Artist Wears Bikini in the New York Subway in 100 Day Performance Piece
She also jumped out of a plane, and held a snake.
Michelle Poler has done a lot of things in the name of performance art the past few months: she’s held a tarantula, quit her job, jumped out of a plane, taught a Zumba class, and posed for a nude figure drawing class.
What do all these activities have in common? To do all of them, the master’s candidate has had to face the fears that have defined her life since childhood. Is she possibly gutsier than Milo Moiré, the nude performance artist who was arrested in Paris and turned away from Art Basel, only to strike again?
The piece is Poler’s response to the 100 Days Project, an assignment from Debbie Millman, co-founder and head of the School of Visual Arts Masters Degree in Branding program in New York, where Poler is currently enrolled.
Students have to spend 100 days doing the same thing over and over again, a task that is broadly interpreted.
“I committed to challenge myself and do something truly meaningful that could potentially change my life by the end of the 100 days,” explained Poler to the Creators Project. “While others did things like one doodle a day, one invention a day, or learning one guitar chord a day, I decided to face one fear a day, pushing myself to get outside of my comfort zone and live life to the fullest.”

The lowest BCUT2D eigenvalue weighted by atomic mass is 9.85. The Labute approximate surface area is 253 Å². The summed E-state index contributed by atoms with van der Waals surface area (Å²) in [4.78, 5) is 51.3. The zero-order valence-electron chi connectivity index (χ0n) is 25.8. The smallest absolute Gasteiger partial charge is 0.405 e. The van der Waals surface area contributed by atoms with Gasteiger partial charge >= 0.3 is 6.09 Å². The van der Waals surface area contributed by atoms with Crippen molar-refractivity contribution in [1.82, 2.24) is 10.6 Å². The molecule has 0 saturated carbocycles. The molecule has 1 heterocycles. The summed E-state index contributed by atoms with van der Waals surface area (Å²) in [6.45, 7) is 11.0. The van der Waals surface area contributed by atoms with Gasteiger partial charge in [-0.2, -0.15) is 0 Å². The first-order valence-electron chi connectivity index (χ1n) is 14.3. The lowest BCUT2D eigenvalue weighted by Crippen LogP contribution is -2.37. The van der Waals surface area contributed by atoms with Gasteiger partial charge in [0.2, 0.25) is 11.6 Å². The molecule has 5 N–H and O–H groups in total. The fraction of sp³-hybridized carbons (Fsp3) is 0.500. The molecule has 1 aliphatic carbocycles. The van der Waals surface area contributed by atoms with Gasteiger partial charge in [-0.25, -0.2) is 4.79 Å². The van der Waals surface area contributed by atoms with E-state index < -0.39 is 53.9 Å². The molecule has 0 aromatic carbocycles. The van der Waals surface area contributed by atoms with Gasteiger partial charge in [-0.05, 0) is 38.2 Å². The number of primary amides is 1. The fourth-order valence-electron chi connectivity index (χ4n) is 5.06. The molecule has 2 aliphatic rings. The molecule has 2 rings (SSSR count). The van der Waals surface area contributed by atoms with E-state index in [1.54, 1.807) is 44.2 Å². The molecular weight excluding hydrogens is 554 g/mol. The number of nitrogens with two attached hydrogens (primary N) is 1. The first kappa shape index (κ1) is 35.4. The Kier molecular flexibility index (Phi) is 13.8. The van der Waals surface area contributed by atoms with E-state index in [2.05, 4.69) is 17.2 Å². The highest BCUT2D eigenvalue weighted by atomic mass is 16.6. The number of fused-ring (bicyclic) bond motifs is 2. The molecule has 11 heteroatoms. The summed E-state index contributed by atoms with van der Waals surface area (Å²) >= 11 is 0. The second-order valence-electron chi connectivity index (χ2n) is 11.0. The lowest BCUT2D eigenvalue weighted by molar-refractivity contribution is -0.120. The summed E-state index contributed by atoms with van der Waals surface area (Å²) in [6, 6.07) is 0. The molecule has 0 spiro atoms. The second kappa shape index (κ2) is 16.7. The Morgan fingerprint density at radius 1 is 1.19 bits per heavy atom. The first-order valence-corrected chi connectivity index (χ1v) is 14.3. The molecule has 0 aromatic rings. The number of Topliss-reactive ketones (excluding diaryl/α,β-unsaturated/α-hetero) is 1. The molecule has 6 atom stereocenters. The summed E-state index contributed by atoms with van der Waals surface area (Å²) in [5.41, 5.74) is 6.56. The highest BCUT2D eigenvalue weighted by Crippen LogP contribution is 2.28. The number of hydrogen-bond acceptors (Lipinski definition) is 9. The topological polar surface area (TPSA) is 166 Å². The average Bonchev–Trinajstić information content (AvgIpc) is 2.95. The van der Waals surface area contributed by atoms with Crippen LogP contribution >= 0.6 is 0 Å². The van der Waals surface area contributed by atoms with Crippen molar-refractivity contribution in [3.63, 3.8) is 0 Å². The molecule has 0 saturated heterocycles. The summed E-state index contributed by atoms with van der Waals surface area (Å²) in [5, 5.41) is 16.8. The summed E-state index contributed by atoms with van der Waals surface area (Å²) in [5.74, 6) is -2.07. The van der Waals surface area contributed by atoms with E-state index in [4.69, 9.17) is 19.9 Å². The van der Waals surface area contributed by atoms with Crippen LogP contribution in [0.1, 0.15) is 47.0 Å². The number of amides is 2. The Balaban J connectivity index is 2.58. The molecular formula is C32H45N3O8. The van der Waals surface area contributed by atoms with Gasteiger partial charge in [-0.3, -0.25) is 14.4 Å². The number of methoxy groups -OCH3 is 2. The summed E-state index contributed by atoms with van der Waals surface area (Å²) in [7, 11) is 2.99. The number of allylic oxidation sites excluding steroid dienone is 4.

The 100 Days Without Fear project has seen Poler, a 26-year-old art director, ride a mechanical bull, paint a nude gentleman to confront her fear of awkward situations, change a diaper, and lie on a blanket in her bikini in the subway to overcome her fear of judgment.
On day 77, Poler found herself posing for a nude figure drawing class at the New York Academy of Art. At first, she was uncomfortable exposing her body to the scrutiny of the art students. As the class went on, however, Poler came to realize “it wasn’t about me; it was all about creating beautiful drawings no matter the model or the poses. At that moment, I learned to relax,” she told The Creators Project.
While the project has been undeniably empowering, Poler still sees plenty of room for personal growth. “I don’t feel I’ve eliminated all my fears. I’m not there yet. But I have my whole life ahead of me,” she told CBS News. “And at least this project gave me the confidence to approach the fears.”
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